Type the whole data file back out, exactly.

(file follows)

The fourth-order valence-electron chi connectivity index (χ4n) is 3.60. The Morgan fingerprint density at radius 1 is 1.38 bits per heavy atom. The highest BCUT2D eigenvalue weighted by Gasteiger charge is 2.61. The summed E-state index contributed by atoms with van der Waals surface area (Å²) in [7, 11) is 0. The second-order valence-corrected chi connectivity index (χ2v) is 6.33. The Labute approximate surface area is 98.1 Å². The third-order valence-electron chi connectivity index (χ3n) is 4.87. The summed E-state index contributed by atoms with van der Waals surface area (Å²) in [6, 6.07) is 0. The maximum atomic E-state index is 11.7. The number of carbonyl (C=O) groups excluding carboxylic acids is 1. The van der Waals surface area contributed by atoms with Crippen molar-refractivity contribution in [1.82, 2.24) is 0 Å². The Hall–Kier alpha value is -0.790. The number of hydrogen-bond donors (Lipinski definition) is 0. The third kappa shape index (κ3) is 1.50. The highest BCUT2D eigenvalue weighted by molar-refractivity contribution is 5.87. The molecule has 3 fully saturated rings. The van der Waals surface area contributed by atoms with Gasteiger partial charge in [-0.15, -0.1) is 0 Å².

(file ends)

The fourth-order valence-electron chi connectivity index (χ4n) is 3.60. The Morgan fingerprint density at radius 1 is 1.38 bits per heavy atom. The highest BCUT2D eigenvalue weighted by Gasteiger charge is 2.61. The summed E-state index contributed by atoms with van der Waals surface area (Å²) in [7, 11) is 0. The second-order valence-corrected chi connectivity index (χ2v) is 6.33. The Labute approximate surface area is 98.1 Å². The third-order valence-electron chi connectivity index (χ3n) is 4.87. The summed E-state index contributed by atoms with van der Waals surface area (Å²) in [6, 6.07) is 0. The maximum atomic E-state index is 11.7. The number of carbonyl (C=O) groups excluding carboxylic acids is 1. The van der Waals surface area contributed by atoms with Crippen molar-refractivity contribution in [1.82, 2.24) is 0 Å². The Hall–Kier alpha value is -0.790. The number of hydrogen-bond donors (Lipinski definition) is 0. The third kappa shape index (κ3) is 1.50. The highest BCUT2D eigenvalue weighted by molar-refractivity contribution is 5.87. The molecule has 3 fully saturated rings. The van der Waals surface area contributed by atoms with Gasteiger partial charge in [-0.15, -0.1) is 0 Å².